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The EUIC 2023 Finals revolved around a single Pokémon card

The Pokémon TCG EUIC Finals saw Alex Schemanske at last claim his first international championship, assisted by a cute little Vulpix

Pokemon TCG Alolan Vulpix VSTAR artwork

The Pokémon TCG European International Championship was host to a classic underdog story today, as constant runner up Alex Schemanske won out against four time IC champion, Tord Reklev. After a nail-biting three matches, Schemanske was able to defeat his ‘final boss’ and claim victory in the Masters division. This unusual and exciting series all revolved around a single, unassuming Pokémon card: Alolan Vulpix VSTAR.

See, whereas Reklev was playing a Gardevoir ex deck, using the shiny new Scarlet and Violet Gardevoir ex to load up psychic energy for big hits, Schemanske’s list relied on a bunch of cards aimed at countering the current meta. A key piece of the deck, Duraludon VMAX, shuts down the ever-popular Lugia-Archeops combo, for instance. The deck also runs one single copy of Alolan Vulpix VSTAR, which, as long as it can use Snow Mirage each turn, can’t be damaged by Pokémon that have an ability.

As it happens, that is just about every card in Reklev’s deck, with the exception of Cresellia, who can’t hit hard enough to make a difference. This meant the matches were destined to revolve heavily around the card. If Alolan Vulpix VSTAR came down, Reklev’s only hope of victory was to rely on his few outs, like Ralt’s Memory Skip attack or the Supporter card Boss’s Orders. Every move in the three matches that followed was made with the little Vulpix in mind.

In the event, Reklev was able to generate a swift and overwhelming lead in game one, pulling ahead with the absurd card draw three Kirlia’s can bring. In game two Alolan Vulpix VSTAR came out and after a series of quickfire plays and counterplays, Reklev was forced to concede.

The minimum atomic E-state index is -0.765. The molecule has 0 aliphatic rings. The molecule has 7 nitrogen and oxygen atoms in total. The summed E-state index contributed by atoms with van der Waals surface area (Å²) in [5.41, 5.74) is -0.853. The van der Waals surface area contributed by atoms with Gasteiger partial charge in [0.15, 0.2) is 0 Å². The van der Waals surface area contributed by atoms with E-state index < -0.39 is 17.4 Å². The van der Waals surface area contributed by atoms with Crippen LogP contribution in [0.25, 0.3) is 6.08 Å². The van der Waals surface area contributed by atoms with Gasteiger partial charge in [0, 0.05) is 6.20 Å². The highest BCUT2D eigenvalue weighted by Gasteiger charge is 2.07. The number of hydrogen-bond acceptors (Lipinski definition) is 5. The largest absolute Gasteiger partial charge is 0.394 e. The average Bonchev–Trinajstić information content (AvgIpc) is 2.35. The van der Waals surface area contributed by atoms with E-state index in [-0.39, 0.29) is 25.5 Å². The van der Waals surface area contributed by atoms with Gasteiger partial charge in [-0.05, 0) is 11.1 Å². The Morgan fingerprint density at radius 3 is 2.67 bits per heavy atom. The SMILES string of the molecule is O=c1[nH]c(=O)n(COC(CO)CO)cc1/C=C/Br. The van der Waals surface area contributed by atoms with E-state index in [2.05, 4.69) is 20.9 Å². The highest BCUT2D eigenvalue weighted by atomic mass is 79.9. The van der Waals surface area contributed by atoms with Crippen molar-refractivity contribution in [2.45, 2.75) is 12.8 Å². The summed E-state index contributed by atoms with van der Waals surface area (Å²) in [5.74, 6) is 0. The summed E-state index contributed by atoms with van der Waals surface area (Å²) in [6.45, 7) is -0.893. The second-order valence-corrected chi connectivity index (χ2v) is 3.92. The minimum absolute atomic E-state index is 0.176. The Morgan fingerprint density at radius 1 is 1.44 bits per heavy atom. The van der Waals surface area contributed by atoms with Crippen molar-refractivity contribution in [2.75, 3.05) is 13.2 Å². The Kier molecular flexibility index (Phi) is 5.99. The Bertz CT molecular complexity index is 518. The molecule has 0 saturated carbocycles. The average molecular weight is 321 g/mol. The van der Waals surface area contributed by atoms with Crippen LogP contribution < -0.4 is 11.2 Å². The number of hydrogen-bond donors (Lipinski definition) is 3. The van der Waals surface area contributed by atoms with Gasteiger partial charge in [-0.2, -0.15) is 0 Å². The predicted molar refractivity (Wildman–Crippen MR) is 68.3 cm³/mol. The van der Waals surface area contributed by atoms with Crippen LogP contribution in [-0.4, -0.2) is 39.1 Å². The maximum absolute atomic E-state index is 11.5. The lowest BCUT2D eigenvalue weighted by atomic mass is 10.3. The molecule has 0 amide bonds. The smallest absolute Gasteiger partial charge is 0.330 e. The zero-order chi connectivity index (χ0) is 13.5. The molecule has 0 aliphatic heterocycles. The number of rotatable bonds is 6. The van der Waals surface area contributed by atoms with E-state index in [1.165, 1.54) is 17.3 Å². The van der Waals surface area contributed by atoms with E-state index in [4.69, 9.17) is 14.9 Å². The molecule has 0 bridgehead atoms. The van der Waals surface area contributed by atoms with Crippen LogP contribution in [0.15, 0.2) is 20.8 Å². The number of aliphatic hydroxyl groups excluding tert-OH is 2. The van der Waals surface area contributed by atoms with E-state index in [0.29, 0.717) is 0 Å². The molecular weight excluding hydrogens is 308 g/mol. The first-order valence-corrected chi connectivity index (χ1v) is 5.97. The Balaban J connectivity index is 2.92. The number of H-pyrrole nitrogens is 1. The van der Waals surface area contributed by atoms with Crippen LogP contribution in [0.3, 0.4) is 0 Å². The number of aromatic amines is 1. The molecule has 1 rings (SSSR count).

A massive groan went up from the crowd when in game three, Alolan Vulpix VSTAR was revealed as one of Schemanske’s prize cards, and it became clear that a hugely important strategy to the player was now that much trickier to pull off. Alex actually chose to bench Alolan Vulpix V, despite not being able to evolve it – and it was promptly knocked out, pulled into the fight with Boss’s Orders.

However, this distraction cost Reklev his Zacian V on the crackback, after which he soon began to run out of strong attackers. Now it was Reklev’s turn to fall victim to unfortunate prize cards, as his Pal Pad was locked away. This could have fetched him his spent Miriam supporter card, which would then let him bring his powerful Pokémon back from discard.

In the final few turns, Drapion V was Schemanske’s MVP, able to swiftly deal with Psychic Pokémon weak to the Darkness Pokémon card type, and close out this final, tense match.

Overall, this was a series of super tight, complex games. The Alolan Vuplix card didn’t quite decide the series in the end, but it certainly threw a Snorlax-sized spanner into the works, giving both players a hell of a lot to think about.

Elsewhere in the competition, Rune H won the EUIC Senior division in a clean sweep with a very different Gardevoir list. This Pokémon deck relied on a sneaky double Klefki to shut down opponent’s abilities and slow the enemy Lost Zone Box deck down for long enough to pull off a victory… and then a second victory!